How to Apply for an Expungement
Before beginning the process to have a Driving Under the Influence or Driving While Intoxicated charge expunged, make sure to check your state’s specific procedures and discuss the expungement procedure with a DUI attorney. While each state will have a different process, there are some basic steps that each state will follow to some degree. The first step is to see if the charge you were convicted of or if your criminal background allows for clearing of the DUI. Start by asking these questions:
- Is my offense eligible for expungement? Some states may only allow it for DUIs that did not result in a conviction while others will expunge the charge after a certain amount of time.
- When is my offense eligible for expungement? In some cases, this may only be available after the individual has successfully completed probation or the other sentences that they were punished with.
- Do I need an attorney to handle my expungement? In many cases, filing for an expungement does not require the assistance of an attorney. Many jurisdictions have expungement forms available often referred to as “Motion for Expungement.” If your case is relatively complex, having an attorney review the application may be a good idea.
- What consequences are associated with expungement? It is important to remember that even though a conviction may have been cleared, it can still show up in certain circumstances.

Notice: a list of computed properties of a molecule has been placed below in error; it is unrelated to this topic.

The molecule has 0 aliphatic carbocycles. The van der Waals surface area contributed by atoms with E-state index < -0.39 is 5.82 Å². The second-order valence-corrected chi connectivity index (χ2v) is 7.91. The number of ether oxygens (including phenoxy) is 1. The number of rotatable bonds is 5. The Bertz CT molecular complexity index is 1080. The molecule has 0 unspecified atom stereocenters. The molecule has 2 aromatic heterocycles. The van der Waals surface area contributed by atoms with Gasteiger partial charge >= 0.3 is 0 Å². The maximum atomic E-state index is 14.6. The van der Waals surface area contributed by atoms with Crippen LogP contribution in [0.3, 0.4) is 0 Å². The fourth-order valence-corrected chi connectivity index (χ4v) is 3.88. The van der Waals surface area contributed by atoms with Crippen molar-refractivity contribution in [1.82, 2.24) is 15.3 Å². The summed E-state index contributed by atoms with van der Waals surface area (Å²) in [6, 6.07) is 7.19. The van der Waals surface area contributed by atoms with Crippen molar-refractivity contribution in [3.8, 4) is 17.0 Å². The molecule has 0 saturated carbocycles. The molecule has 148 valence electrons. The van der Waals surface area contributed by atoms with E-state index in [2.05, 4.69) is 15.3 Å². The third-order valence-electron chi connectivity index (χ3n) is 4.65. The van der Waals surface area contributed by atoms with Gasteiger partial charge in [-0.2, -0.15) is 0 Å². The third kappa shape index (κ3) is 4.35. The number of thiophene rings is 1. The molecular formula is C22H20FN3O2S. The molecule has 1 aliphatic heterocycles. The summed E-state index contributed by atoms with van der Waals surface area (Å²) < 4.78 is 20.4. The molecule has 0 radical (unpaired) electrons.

Information on “Certificates of Actual Innocence”
In the spectrum of DUI and other criminal charge expungements a “Certificate of Actual Innocence” is the most powerful and sought after result. While an expungement seals the individual’s arrest and charge, it can sometimes resurface in certain circumstances. A “Certificate of Actual Innocence” also seals the individual’s arrest and charge but also states that the charge should have never existed. In laymen’s terms, the certificate states that the individual is factually innocent.
Some examples of how a “Certificate of Actual Innocence” works include:
- Dan was arrested for vandalizing the side of a building with spray paint and charged with vandalism but the charges were later dropped by the court. A “Certificate of Actual Innocence” would prove that he was factually not guilty of the crime for which he was charged.
- Steve was arrested for vandalizing an old train car with spray paint and was arrested and charged with vandalism. The case went to court and Steve was found not guilty. A “Certificate of Actual Innocence” would reinforce that Steve was factually not guilty of the crime for which he was charged.
DUI and Crime Expungement for Juvenile Offenders
In many states, juvenile offenders often have a much easier time having convictions expunged from their record. Usually, the “underage offender” has the option to have their records sealed once they reach the age of 18 as long as they have stayed out of any additional trouble prior to turning legal age. Some of the factors that play a role in expungement eligibility for juveniles include:
- Offenders Current Age (Must be considered an adult to apply for expungement)
- Type of Offense Committed
- When the Offense Took Place
- Any Subsequent Convictions or Arrests
Generally, if the juvenile was convicted of a misdemeanor offense and has not gotten into any additional trouble when they turn 18, having their youthful offender record sealed is usually a simple process.
We can provide help online with getting your DUI expunged by filling out the free arrest review form so we can properly advise you what steps to take next.